IN THE SUPERIOR COURT OF JUDICATURE
IN THE HIGH COURT (GENERAL JURISDICTION DIVISION),
ACCRA- A.D 2019
DHL GHANA LTD - (Plaintiff)
MERIDIAN PORT GHANA LTD - (Defendant)
DATE: 23 RD JANUARY, 2018
SUIT NO: GJ/450/17
JUDGES: HIS LORDSHIP ERIC KYEI BAFFOUR JUSTICE OF THE HIGH COURT
Defendant/Applicant is praying for an order of the court to strike out the writ of Plaintiff on the grounds set out in the affidavit. The essence of the application is that the power of attorney through which the writ was issued is incompetent as it does not meet the requirements of the law. To Applicant the attorney is not clothed with capacity making the power of attorney incompetent.
Moving the motion in court learned counsel for Applicant relied on section 1(3) of the Powers of Attorney Act, Act 549 and noted that the principal, DHL, a body corporate authorised one Eric M. K. Sarbah, who is the Chief Financial Officer of Plaintiff company to sign the power of attorney on its behalf. To the Applicant the power of attorney by law ought to have been attested by at least two witnesses and on the face of the document it is only one witness that signed the power of attorney.
Plaintiff/Respondent has opposed the application per an affidavit in opposition contending that the power of attorney was duly attested to by a witness. And in the written submission filed, counsel for Plaintiff has raised matters of law claiming that all the authorities are to the effect that a power of attorney is a nullity only when it has not been witnessed which is not the case in this suit as the Plaintiff has duly through its authorised representative signed the power of attorney and it is witnessed by one Jedidiah Botchway.
Ex ‘IE’ attached as the power of attorney to Plaintiff’s application for summary judgment, the power was executed by Eric Sarbah on behalf of DHL in the presence of Jedidiah Botchway, an accounts receivable manager. Does that sin against the law?
The Powers of Attorney Act, Act 549 states in section 1 as follows:
(1) An instrument creating a power of attorney shall be signed by the donor of the power, or a person authorised by him in the presence of the donor.
(2) Where the instrument is signed by the donor of the power one witness shall be present and shall attest the instrument.
(3) Where the instrument is signed by a person authorised by the donor, two witnesses shall be present and shall attest the instrument.
It appears that Eric Sarbah is not the donor of the power and cannot be within the intendment of section 1(2). And DHL being a legal persona that must of necessity act through its authorized officers cannot act personally. In this respect, Eric Sarbah could only have signed the document on behalf of the Plaintiff DHL and that would mean that the applicable provision in terms of statutory compliance regarding the formal requirements for the validity of the Power of Attorney donated would be section 1(3) that requires that Eric Sarbah acting on behalf of Plaintiff in donating the power, the document ought to have been witnessed by at least two witnesses and not one.
The Power of Attorney based upon which the writ was issued not complying with section 1(3) of the Powers of Attorney’s Act, the rule in ASANTE-APPIAH v AMPONSAH alias MANSA  SCGLR 90 will apply. The decision was to the effect that a power of attorney only notarised by a Commissioner for Oaths or a Notary Public was not a valid document unless it has been witnessed. Though the essence of this decision from the apex court of the land has been the subject of scathing criticism as a document witnessed by a notary public should carry more weight than an ordinary witness. For instance Sir Dennis Adjei in his work “Land Law, Conveyancing and Practice in Ghana” page 359 posit that the approach of the Supreme Court betrays a purely mechanical approach to the law which is unhealthy.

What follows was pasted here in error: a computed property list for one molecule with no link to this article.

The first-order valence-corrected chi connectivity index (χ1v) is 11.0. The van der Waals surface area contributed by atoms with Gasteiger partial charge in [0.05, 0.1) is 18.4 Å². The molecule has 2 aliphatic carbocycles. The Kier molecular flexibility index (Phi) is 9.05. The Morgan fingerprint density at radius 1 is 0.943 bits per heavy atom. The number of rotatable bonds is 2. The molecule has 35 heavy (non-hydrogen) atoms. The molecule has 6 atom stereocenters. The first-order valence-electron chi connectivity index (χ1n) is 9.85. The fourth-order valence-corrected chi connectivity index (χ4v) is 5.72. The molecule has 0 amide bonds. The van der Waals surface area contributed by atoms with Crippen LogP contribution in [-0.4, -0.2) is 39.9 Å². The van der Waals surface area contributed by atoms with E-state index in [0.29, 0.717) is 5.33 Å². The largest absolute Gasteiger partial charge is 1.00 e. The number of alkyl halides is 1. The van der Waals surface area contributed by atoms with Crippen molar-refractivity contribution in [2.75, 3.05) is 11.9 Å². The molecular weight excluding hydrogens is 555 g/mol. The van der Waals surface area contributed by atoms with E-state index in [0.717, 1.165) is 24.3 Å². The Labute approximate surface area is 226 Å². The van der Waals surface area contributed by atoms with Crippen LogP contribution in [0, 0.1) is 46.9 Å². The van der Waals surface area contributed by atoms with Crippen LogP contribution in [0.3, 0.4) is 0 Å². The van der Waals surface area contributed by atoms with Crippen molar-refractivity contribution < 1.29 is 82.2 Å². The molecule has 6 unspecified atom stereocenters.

I cannot help but agree that in this day and age such interpretation does not in any way fertilize the growth of Ghanaian jurisprudence but rather stifles it. Nonetheless, as the High Court is bound by the decisions of the Supreme Court under article 129 (3) of the Constitution, I comply and apply the principle in that decision requiring a power of attorney to be witnessed. And rule that in respect of the Plaintiff being a body corporate that can only act through its officers and having so acted through its officer, it is caught by section 1(3) of Act 549. And the non-compliance in not ensuring that two persons witnessed the document is fatal.
It appears in the written submission of learned counsel for Plaintiff he finds umbrage in the cases of ASANTE APPIAH v AMPONSAH ALIAS MANSAH supra, HUSSEY v EDAH [1992-93] PT 4 GBR 1903; and FRIMPONG v ROME  58 G.M.J. 131 which are all to the effect that a power of attorney not witnessed is a nullity and to him the power of attorney appointing Expert Consult has been witnessed. I think this is a grave misconception. For the ASANTE APPIAH and FRIMPOMNG cases dealt with section 1(2) of Act 549 but not subsection (3) which relates to a company granting that power which the statute demands that there ought to be at least two witnesses. And in so far as the authoritative pronouncements of the higher courts dealt with section 1(2) of Act 549 that requires only one witness, it cannot be a blanket authority to cover section 1(3) as well that in all cases including that of a body corporate, one witness suffices to establish the requirements.
I uphold the objection that the power of attorney exhibited by the attorney for Plaintiff is incompetent and the attorney was not clothed with the requisite authority to issue the writ by virtue of deficiency of the number of witnesses required and accordingly strike out the writ.
I make no order as to cost.